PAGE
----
There is a great resource (though you have to be vigilant because these things can change at the drop of a hat) online. This company compiled the heckshers of all the candy they carry (which is most of it). Check it out here - Old Time Candy - Kosher

Use it wisely, friends!

(originally posted to my blog at Patheos)

Challah Baby

So many jokes you could make with that one... in fact, a lot of my friends use the word challah like holla... cheesy I know. But I am talking about the mitzvah of taking challah and the magic it can do...

So, women were give three special mitzvot (commandments) -

Challah - separating a portion of the dough, saying the blessing, and burning it
Niddah - family purity... meaning you go to the mikvah monthly and stay separate from your husband during your period
Hadlakat Nerot - lighting the shabbis candles

But let's talk about challah here.

Basics first.
When you are setting out to bake a true challah, you need to use at least 12-14 cups of flour. Many authorities say, in order to fulfill the mitzvah of challah and to be legitimate enough to separate, it needs to be about 5 pounds of dough. After you have gone through the long process of combining ingredients and kneading and waiting for it to rise and then punching it down and letting it rise again, you will separate a section of the challah out to be burned (see here for more info on that). This is technically the challah. At this point you will say - harai zeh Challah (this is challah) and then the blessing - “Blessed are you, adonai our G!d, who sanctified us with these commandments and commanded us to separate challah.” Then you shape your challah and put that small piece in the oven and burn it.

Why do we burn it? Because that piece, the one that is designated challah, was only to be eaten by the kohains (the priestly tribe) which was easy when the Holy Temple stood but... since it has been destroyed twice and not rebuilt, we can't give it to the kohain. SO we burn it so no one accidentally eats it.

Now on to the magical mystical side.

A friend who is dear to me has been struggling. To protect her privacy, we will call her D and her husband M. She has a beautiful daughter and a wonderful husband but they desperately want to have more children. She has struggled for over a year and a half to get pregnant again. I was fortunate enough to travel to Mexico with her and her family in January. She was deep in the midst of this struggle. She contacted the Chabad rebbitzin in Cancun about doing a mikvah in the ocean to help with her infertility. I was with her that night on the beach. It was so beautiful. Not really the weather, or the scenery... it was a blustery night and we were on a public section of the beach that was deserted but full of resorts. But what was beautiful was this mother's conviction to her unborn children. She swallowed her fears and went into the ocean with the rebbitzin (rabbi's wife). She dunked the requisite three times, said the blessing, and ran out of the cold water. I caught her with towels and we took a cab home. It was as if a calm had settle over both of us. And I prayed. I prayed that she could conceive and that her body would hold and nurture this child. Sadly, it did not work. She has, over the past year, had two losses.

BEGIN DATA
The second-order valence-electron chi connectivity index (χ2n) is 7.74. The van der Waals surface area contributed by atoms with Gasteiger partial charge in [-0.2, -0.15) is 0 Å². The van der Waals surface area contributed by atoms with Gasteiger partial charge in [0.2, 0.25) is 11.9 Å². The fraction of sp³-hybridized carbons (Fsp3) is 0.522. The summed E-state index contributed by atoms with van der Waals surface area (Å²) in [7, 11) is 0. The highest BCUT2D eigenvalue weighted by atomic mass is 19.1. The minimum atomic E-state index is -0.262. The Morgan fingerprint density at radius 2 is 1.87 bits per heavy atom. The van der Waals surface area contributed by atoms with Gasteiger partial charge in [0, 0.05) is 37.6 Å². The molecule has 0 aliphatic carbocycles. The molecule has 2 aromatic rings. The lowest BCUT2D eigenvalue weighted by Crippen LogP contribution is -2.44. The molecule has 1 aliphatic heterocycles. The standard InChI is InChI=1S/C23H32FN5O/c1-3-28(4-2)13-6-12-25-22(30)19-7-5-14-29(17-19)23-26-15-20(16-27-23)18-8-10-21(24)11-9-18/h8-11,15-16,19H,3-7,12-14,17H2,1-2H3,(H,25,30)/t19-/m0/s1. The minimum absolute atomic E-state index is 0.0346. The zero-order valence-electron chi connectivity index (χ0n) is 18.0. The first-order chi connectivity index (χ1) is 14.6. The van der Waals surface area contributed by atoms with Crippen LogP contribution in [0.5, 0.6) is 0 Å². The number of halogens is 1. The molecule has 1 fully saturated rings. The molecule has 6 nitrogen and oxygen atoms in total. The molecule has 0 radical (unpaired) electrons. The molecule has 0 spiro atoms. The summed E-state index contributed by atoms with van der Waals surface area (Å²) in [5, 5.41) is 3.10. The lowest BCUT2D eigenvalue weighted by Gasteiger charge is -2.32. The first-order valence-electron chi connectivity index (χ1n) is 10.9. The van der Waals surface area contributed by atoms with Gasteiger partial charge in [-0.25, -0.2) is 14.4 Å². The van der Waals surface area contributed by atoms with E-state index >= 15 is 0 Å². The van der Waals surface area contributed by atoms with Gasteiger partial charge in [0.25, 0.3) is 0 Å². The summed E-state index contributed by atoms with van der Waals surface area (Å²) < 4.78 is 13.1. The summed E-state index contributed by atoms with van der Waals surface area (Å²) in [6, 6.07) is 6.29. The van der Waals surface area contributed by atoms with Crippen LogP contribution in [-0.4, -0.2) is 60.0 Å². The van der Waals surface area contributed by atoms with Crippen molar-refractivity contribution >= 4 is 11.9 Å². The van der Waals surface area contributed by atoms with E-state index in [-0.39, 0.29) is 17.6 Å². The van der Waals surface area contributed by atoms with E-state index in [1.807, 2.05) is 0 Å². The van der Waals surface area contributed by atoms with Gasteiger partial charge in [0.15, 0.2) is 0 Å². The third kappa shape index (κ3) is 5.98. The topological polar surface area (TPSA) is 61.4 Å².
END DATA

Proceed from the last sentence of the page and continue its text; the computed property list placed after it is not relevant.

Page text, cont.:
I hadn't seen her in a while until the beginning of December. We were all getting together to celebrate the birth of beautiful twins. Our mutual friend, another Chabad rebbitzin, had just given birth to these miracle babies and it was fitting to see her again at this event. We caught up and I hugged her beautiful little girl. It was 6 days later that I got the plea.

"I am sending you this email because I think you may participate and because you may know others willing to participate. I am looking for at least 40 people to bake challah and to perform the mitzvah of separating challah during the 24 hour period between sundown Thursday, December 17 and sundown Friday, December 18.

There is a tradition and a belief that with the unified prayer of at least 40 people and performance of this mitzvah conception may be made possible. M & I have been trying to conceive for a year and a half. We have had two losses in the past year. It is said that if you “...pray on behalf of a friend with similar needs; Hashem answers you first," I have been baking challahs for a few years now and have seen the miracle of conception in many people. Today I am asking for your help."

First, how can you deny such a heartfelt plea? How could I deny this from a woman who I shared that beautiful mikvah with? How could I deny my family a delish challah? :)

But I needed to help find some more women. I found three more and the list topped out at 61 from all over the world. On this list were women who had NEVER met M & D. We all came together over a 24 hour period to bake challah, think about this family, and hope and pray for them.